Why play? Parents hear the term ‘play therapy’ as a recommendation from physicians and mental health professionals all the time…but how can play be therapeutic?
Parents, this is an incredibly appropriate question to ask your provider and it makes sense that you want to know how investing time and money to see your little one play in a therapy room is going to benefit your child and your family.
Allow me a few minutes to break it down for you: there are many different styles of play therapy and therapists often choose what is most appropriate based on your child’s age, stage of development, and the concerns/goals you have as a family. Some involve directive work (therapist providing child with structured activities to target specific goals) and some nondirective (child chooses the game/activity and therapist rolls with it), however within these two categories is a vast spectrum of different styles and interventions. I want to focus here on one of the most well-known of the nondirective therapy modalities, or Child-Centered Play Therapy, as I often find this modality feels elusive and mysterious to parents. It is typically used with children between the ages of 3-7 but can be used along with other modalities or by itself for kids up to age 11.
Ok, here we go: Child Centered Play Therapy [CCPT}. Toys are very carefully chosen for the play space- in the therapy rooms you’ll often see dolls, doll houses, sand trays, doctor’s kits, costumes, swords, toy kitchens, superhero and animal figurines, the works! Toys like these are chosen for the play space to encourage children to process and project different themes. Aside from safety boundaries that the therapist will set if needed, kids are free to use whichever toys they want in whatever way they desire during the session. Children use toys and games to mirror the experiences they are having in their own worlds and make sense of the experiences they are having; play is the language that children use to process. Allowing kids to lead their own play is similar to allowing adults to bring up their own topics to work on in a therapy session. In CCPT, children direct their sessions and trained therapists know how to intervene to meet therapeutic goals.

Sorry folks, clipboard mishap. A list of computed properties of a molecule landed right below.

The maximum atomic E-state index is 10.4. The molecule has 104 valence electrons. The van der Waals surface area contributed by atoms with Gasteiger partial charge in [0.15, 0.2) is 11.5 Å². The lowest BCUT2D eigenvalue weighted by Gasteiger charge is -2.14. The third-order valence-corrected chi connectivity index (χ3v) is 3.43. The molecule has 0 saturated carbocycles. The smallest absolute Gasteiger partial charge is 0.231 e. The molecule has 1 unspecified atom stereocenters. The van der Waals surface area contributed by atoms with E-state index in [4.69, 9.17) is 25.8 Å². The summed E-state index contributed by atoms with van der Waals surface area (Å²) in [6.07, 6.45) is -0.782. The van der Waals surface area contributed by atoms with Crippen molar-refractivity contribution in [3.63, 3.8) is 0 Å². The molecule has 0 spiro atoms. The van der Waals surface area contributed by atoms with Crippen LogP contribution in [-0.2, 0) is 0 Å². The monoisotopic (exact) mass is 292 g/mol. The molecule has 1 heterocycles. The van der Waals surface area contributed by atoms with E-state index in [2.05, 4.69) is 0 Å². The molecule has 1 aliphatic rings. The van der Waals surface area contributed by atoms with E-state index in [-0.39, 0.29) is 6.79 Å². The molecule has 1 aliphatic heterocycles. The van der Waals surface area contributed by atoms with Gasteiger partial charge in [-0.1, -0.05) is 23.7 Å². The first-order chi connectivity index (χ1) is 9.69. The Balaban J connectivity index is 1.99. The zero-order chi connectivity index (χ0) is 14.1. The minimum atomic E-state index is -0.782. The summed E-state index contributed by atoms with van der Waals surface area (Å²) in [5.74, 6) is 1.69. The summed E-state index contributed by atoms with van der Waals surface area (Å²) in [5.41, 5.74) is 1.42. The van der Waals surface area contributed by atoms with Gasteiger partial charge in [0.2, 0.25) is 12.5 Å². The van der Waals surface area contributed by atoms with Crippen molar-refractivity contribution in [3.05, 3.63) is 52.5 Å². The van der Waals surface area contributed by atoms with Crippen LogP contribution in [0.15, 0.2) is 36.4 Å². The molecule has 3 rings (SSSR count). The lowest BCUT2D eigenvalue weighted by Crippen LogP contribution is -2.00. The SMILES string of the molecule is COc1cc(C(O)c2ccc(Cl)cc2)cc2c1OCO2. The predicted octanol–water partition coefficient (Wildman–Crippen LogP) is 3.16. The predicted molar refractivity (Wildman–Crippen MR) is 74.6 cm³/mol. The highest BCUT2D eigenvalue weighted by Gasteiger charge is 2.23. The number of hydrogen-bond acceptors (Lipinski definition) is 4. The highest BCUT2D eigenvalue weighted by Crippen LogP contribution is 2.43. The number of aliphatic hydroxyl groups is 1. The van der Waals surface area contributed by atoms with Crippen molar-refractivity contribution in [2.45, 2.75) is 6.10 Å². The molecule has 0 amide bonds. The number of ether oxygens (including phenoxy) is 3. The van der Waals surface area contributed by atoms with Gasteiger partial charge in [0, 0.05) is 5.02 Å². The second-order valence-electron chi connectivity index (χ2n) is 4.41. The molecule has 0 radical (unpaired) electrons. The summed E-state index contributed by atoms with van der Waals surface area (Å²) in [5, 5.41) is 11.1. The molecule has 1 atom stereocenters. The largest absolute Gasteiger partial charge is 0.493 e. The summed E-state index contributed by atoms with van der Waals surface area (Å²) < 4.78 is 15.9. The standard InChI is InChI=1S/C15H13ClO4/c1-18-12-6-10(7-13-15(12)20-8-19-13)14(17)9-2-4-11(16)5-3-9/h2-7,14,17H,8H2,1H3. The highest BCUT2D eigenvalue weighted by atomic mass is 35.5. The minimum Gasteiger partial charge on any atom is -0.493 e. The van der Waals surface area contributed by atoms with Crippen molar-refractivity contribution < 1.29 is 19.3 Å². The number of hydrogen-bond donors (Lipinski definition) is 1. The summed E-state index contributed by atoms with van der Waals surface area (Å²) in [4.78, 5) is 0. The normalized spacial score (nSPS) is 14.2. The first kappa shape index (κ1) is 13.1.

The therapist’s job within this play space, is to provide consistent empathetic reflections in order to build self-awareness, confidence, and understanding in the child. For example, I might have a 5-year-old child who uses the doctor’s kit to check my heartbeat and pretend to be the physician, whose mom is undergoing cancer treatment. I might reflect “You’re curious about the stethoscope- you see this being used for mommy and sometimes it feels scary. You are using it to check my heartbeat and keep me healthy. It feels good to be the one holding the stethoscope.”
Reflections and interactions like these offer the child insight and awareness into their own thoughts and feelings, and helps the child connect their behaviors with the sensations and feelings they experience by providing language and narrative to describe it. The reflections are non-judgemental and affirm for the child that they are safe to process and express emotions. Child-centered play therapists offer very little direction and typically rarely even answer questions asked by the child during playtime, in order to support the child to find the solutions themselves and build regulation skills by tuning into their own bodies. Children use the nondirective therapy play space to explore, process distressing emotions, and resolve their issues at their own pace. They learn to recognize, name, and overcome distress through their play and the therapist’s reflections.
What might feel confusing is that Child-Centered Play Therapy does not include the therapist bringing up topics for discussion…which may seem counterintuitive given that so much can happen at home, school, etc. In the play space, the child’s mind is the primary driver of the work and the therapist is there to follow where the child’s brain needs to be. Children often come into the space with an idea of what they want to do and where they want to take the play that day. Talk to your therapist about what type of play they might find appropriate for your child based on their needs- it is such a fun world to be a part of and offers such a shift in your child’s perspective, confidence, and ability for self-regulation!